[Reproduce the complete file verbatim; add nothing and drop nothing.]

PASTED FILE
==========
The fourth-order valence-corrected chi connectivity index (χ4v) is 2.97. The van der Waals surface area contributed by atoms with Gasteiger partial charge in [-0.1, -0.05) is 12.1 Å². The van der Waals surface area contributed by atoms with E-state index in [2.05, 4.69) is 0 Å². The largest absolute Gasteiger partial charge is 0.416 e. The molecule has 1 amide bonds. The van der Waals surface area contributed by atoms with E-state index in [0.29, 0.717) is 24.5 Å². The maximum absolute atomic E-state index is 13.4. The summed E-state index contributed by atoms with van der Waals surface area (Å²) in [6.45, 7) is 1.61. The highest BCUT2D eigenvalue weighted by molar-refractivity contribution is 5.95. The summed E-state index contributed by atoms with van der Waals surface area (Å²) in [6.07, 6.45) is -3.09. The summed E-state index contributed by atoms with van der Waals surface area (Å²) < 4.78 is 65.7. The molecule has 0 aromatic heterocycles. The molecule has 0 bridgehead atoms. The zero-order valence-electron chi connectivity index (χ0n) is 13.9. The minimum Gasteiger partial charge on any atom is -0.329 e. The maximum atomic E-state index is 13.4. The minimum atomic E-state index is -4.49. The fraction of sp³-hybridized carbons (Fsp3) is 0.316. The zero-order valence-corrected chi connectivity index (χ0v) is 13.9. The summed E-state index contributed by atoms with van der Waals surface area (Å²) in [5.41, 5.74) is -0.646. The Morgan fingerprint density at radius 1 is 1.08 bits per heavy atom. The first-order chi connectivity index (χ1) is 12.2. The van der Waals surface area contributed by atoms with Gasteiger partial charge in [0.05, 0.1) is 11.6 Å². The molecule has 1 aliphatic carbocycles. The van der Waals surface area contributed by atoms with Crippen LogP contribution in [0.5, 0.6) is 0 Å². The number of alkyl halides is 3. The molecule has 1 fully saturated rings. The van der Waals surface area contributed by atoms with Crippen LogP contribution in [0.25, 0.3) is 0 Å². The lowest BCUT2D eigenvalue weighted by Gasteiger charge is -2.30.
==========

The fourth-order valence-corrected chi connectivity index (χ4v) is 2.97. The van der Waals surface area contributed by atoms with Gasteiger partial charge in [-0.1, -0.05) is 12.1 Å². The van der Waals surface area contributed by atoms with E-state index in [2.05, 4.69) is 0 Å². The largest absolute Gasteiger partial charge is 0.416 e. The molecule has 1 amide bonds. The van der Waals surface area contributed by atoms with E-state index in [0.29, 0.717) is 24.5 Å². The maximum absolute atomic E-state index is 13.4. The summed E-state index contributed by atoms with van der Waals surface area (Å²) in [6.45, 7) is 1.61. The highest BCUT2D eigenvalue weighted by molar-refractivity contribution is 5.95. The summed E-state index contributed by atoms with van der Waals surface area (Å²) in [6.07, 6.45) is -3.09. The summed E-state index contributed by atoms with van der Waals surface area (Å²) < 4.78 is 65.7. The molecule has 0 aromatic heterocycles. The molecule has 0 bridgehead atoms. The zero-order valence-electron chi connectivity index (χ0n) is 13.9. The minimum Gasteiger partial charge on any atom is -0.329 e. The maximum atomic E-state index is 13.4. The minimum atomic E-state index is -4.49. The fraction of sp³-hybridized carbons (Fsp3) is 0.316. The zero-order valence-corrected chi connectivity index (χ0v) is 13.9. The summed E-state index contributed by atoms with van der Waals surface area (Å²) in [5.41, 5.74) is -0.646. The Morgan fingerprint density at radius 1 is 1.08 bits per heavy atom. The first-order chi connectivity index (χ1) is 12.2. The van der Waals surface area contributed by atoms with Gasteiger partial charge in [0.05, 0.1) is 11.6 Å². The molecule has 1 aliphatic carbocycles. The van der Waals surface area contributed by atoms with Crippen LogP contribution in [0.5, 0.6) is 0 Å². The number of alkyl halides is 3. The molecule has 1 fully saturated rings. The van der Waals surface area contributed by atoms with Crippen LogP contribution in [0.25, 0.3) is 0 Å². The lowest BCUT2D eigenvalue weighted by Gasteiger charge is -2.30.